For some months now, increasingly disturbing statements on the law or legal threats have emanated from the EU. Some of these focus on AstraZeneca and if you were a drug company who had committed so early on and so successfully to helping develop and distribute a vaccine for the current pandemic (at cost price), you might reasonably feel hard done by. But that is not for me.
What is for me is the latest, oddest statement, that the EU may seize AstraZeneca’s manufacturing plants and their produce and possibly their intellectual property rights (the recipe). Can they? The EU has form for making statements on the law which are wrong.
A summary of the issue is this: the UK and other countries moved very quickly to order batches of vaccines from lots of manufacturers. By analogy, these countries got to the restaurant early and ordered their meal early. The EU came late.
The early countries went further, they promised to not only buy the vaccine but also to pay for its development. They not only ordered the food, but they helped pay for the kitchen. These private companies then promised to give people their vaccines in an orderly queue. It’s not as simple as ‘late orderers get nothing’, but they get less.
That is fine and ordinary and perfectly legal. But the EU has never been happy with the fact it put its orders in late — although it saved money by doing so and acting late was its choice. Can the EU now use its own laws to simply seize vaccine belonging to other countries?
Well, the EU will tell you that it can and that may be half the problem. When a country enters the EU it pools some of its sovereignty with the other members — everyone agrees to give some sovereignty to the EU itself.
When the EU moved to the Lisbon Treaty in 2009, it started to define just how much sovereignty everyone gave up — it marks its own homework. The UK was a restraint on that process but has now left. The EU will say Article 122 of the Lisbon treaty says it may now take vaccines that do not belong to it. This is what that article says:
Without prejudice to any other procedures provided for in the Treaties, the Council, on a proposal from the Commission, may decide, in a spirit of solidarity between Member States, upon the measures appropriate to the economic situation, in particular if severe difficulties arise in the supply of certain products, notably in the area of energy.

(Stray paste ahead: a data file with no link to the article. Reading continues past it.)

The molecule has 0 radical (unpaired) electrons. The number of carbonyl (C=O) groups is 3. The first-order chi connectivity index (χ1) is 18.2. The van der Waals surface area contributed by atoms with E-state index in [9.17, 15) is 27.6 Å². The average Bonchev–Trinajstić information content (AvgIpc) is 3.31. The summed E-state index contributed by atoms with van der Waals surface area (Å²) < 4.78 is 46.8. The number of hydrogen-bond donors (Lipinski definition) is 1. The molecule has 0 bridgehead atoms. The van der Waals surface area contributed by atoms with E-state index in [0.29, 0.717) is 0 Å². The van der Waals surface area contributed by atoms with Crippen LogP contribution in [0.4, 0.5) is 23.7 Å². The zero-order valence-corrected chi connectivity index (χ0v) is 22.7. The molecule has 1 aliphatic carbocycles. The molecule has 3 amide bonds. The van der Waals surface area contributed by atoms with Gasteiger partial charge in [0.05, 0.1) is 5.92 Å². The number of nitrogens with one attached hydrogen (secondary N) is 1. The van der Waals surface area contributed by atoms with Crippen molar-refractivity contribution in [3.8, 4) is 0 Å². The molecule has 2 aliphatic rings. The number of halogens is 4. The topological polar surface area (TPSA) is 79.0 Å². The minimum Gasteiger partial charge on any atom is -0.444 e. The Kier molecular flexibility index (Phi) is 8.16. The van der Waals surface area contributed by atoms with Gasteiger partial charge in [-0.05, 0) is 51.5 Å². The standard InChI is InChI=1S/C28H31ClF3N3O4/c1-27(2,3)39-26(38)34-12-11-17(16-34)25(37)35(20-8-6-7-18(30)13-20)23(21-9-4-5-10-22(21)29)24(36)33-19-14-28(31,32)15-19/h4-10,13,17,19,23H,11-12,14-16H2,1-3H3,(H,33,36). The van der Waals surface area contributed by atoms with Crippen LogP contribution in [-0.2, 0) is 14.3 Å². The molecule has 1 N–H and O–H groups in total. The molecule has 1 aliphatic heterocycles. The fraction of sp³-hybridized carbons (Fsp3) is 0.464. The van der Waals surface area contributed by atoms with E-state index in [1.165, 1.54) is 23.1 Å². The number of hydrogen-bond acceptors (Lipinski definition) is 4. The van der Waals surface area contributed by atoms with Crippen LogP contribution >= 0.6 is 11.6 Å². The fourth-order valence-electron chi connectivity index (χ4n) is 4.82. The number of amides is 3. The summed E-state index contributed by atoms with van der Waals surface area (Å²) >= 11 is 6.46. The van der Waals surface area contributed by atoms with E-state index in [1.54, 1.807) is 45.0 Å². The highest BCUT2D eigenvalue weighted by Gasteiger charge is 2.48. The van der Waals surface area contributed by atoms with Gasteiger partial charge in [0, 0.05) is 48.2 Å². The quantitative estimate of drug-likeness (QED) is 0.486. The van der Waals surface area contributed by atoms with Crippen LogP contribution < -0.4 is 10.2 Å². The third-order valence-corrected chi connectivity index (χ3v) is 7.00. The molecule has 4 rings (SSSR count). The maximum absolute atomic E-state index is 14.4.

Article 122 was originally a way around restrictions on financial support. If I had told you in 2007 that it was a power to requisition, you would not have believed me. Nor would I.
Requisitioning private property is something usually reserved for wars or genuine emergencies and is a power usually held by sovereign countries — which the EU is not. It is a leap to see Article 122 as giving the EU powers like these and it is inconsistent with the idea member states are sovereign for the EU to be able to do this.
The failure of the EU to order vaccines early — which could have led to there being more vaccines for everyone if they had built another factory — is at best a self-inflicted problem. Can you profit from a problem you created?
It is worth remembering the issues over how the EU wide Covid bailout was handled. Article 125 is known as the ‘no-bailout clause’. Even by the EU. It was agreed between the then 28 members to stop the EU from ever doing a bailout. The EU got around that by having their own lawyers declare the bailout was not a bailout (see pages 63 to 65).
And as we saw in the case where Germany took the historic decision to break international law and break the EU treaty, the EU has a court which not everyone has faith in.
If the EU can requisition private property, it is still customary to compensate the people you take property from. That compensation is not limited to the private company whose assets you take — it would include the other countries whose citizens you harm.
So what the EU is proposing may very well be deemed legal, not least because it is the EU who will deem it so. But ultimately the EU is acting politically. It is not a legal construct compelled by laws to act in way — it is a political actor, a new state. The illusion that the EU makes political choices because it is compelled to do so by laws they themselves interpret rather than by choice, is what must now fall away.
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